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Hello. Electronic devices operate through electrical currents generated by

electrical voltages. An electrical current occurs when charge carriers move.

So today's lecture is about charge carrier transport in semiconductors.

The movement of electrons is easy to conceive when they are in vacuum,

like in the vacuum tube.

Here electrons emitted by the heated cathode are accelerated by

the electric field between

the negatively polarized cathode and the positively polarized anode.

The movement is ballistic because electrons do not

experience any collision on their way from the cathode to the anode.

If you now turn to solids,

we have seen that a crystal is generated by

an elemental unit cell characterized by the three elemental vectors a,

b, and c which repeat themselves along the three directional space.

According to Bloch's theorem the wave function of electrons in

a crystal has the same translational periodicity as the crystal itself.

More precisely, wave function is defined by the product of

a plane wave represented here by the imaginary exponential function,

times a function u_k that has a periodicity of the crystal.

Here, k is a wave vector.

Its dimension is that of a reverse distance.

According to quantum mechanics,

the probability density of finding of an electron at

a position r is given by the squared modulus of the wave function.

Because the imaginary exponential has a modulus of one,

the probability density reduced to the square modulus of the periodic function u.

In other words, the probability of finding an electron somewhere in

the elemental cell is identical in every elemental cell of the whole crystal.

These de-localized states are called Bloch's states.

They exist in all kinds of crystal,

whether it is a metal,

an insulator, or a semiconductor.

Thus quantum mechanics leads to this counter intuitive statement that

electrons in the conduction band and holes in

the valence band nearly behave as electrons in vacuum.

Hence, their name of nearly free charge carriers.

However, at variance with electrons in vacuum,

charge carriers in solids are submitted to collision at various scattering centers.

A good way to describe the movement of charge carriers in a solid is by Drude's model.

When electrons and holes are regarded as non interrupting gases.

In the absence of any electric field,

electrons and holes move at a constant velocity between two scattering events.

Collisions make all directions of motion equally probable,

so that, statistically, the mean position of a charge carrier remains constant,

so the charges do not carry any electrical current.

When an electrical field F is applied,

the charge carriers feel the Coulomb force, proportional to the field.

So between two collisions they are accelerated according to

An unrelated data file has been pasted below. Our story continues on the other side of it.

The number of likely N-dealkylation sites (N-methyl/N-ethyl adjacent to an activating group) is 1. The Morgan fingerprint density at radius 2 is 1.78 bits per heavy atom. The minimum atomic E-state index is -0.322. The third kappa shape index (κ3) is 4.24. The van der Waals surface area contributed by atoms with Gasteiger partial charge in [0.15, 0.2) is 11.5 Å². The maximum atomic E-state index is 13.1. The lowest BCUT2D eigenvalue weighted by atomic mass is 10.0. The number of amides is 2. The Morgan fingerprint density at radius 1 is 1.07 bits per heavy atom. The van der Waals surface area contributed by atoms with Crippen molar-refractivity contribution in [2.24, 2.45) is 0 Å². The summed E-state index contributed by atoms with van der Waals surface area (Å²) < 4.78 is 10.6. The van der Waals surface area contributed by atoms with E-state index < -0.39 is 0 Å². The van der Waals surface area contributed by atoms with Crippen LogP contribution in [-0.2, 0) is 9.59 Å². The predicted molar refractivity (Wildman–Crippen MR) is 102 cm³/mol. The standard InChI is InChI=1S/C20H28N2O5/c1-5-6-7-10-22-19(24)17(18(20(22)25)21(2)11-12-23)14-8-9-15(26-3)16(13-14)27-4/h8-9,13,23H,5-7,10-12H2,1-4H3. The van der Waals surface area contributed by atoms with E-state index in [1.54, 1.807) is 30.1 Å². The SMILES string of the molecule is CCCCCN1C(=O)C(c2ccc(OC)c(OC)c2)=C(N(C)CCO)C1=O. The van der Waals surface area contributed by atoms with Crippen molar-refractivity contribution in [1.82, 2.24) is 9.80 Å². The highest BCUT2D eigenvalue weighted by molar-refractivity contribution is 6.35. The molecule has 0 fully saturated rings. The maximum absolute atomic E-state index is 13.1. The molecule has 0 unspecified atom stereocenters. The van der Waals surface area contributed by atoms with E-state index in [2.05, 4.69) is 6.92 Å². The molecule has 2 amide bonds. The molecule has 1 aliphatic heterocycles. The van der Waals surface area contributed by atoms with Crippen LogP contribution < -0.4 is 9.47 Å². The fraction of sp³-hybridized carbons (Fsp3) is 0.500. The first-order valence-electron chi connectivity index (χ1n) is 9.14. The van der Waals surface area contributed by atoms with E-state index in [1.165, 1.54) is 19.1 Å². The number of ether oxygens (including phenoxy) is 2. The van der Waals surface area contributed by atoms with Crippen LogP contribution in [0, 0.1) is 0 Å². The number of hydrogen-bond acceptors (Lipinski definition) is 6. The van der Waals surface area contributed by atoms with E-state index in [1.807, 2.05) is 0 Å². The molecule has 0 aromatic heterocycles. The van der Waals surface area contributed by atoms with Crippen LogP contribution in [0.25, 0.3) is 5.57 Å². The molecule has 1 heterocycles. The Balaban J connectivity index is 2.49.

Newton's law of dynamics and there is a net displacements of the charge.

The acceleration of the charge can be written as the mean velocity divided by

tau where tau is the mean time between two collision.

Combining with Newton's law the mean velocity

reveals proportional to the magnitude of the electric field.

The coefficient of proportionality is called the mobility.

In Drude's model the mobility equals the mean scattering time multiplied by

the elemental charge and divided by the electron mass.

Another parameter of importance is the mean free path, that is,

the mean distance covered by an electron or a hole between two collisions.

The mean free path is given by the mean collision time multiply by the thermal velocity.

It can also be written in terms of mobility from the definition given earlier, that is,

lambda equals the mobility times m times

the thermal velocity divided by the elemental charge.

The validity of Drude's model is conditioned to the fact that

the mean free path is significantly

higher than the mean distance between two scattering centers.

In the case of silicon,

typical values of the parameters are the elemental charge, the electron mass,

a mobility around 1,000 square centimeters per volt and per second,

and the thermal velocity at room temperature of 10 to the fifth meter per second,

which results in a typical mean free path of 10 nanometers,

which is indeed more than 10 times larger than the mean atomic distance.

Drude's model dominates in inorganic semiconductors like silicon.

The associated charge-carrier transport mechanism is

called band transport because it is

chiefly based on the fact that charge carriers

are delocalized as stated by Bloch's theorem.

One of its remarkable feature is that mobility increases when temperature decreases.

However in most organic semiconductors,

Drude's model is not valid because the mobility is too low.

The reason for low mobility is the localization of the charge carriers.

Accordingly, we have to invoke other charge transport mechanisms.

Before closing this lecture I would like to

introduce the concept of density of states or DOS.

The density of states g(e) per unit volume and per unit energy is defined so

that g(e) times dE is the number of the available states for energies between E and E + dE.

For a perfectly crystalline, three-dimensional semiconductor,

the density of states near the band edges has this shape of a lying parabola.

There is a parabola pointing to the right for the conduction band,

and a parabola pointing to the left for the valence band.

The empty space between the two bands correspond to the energy gap,

where the density of state is strictly equal to zero.

Our next two lectures will deal with

charge transfer mechanisms in organic semiconductors.

I thank you for your attention.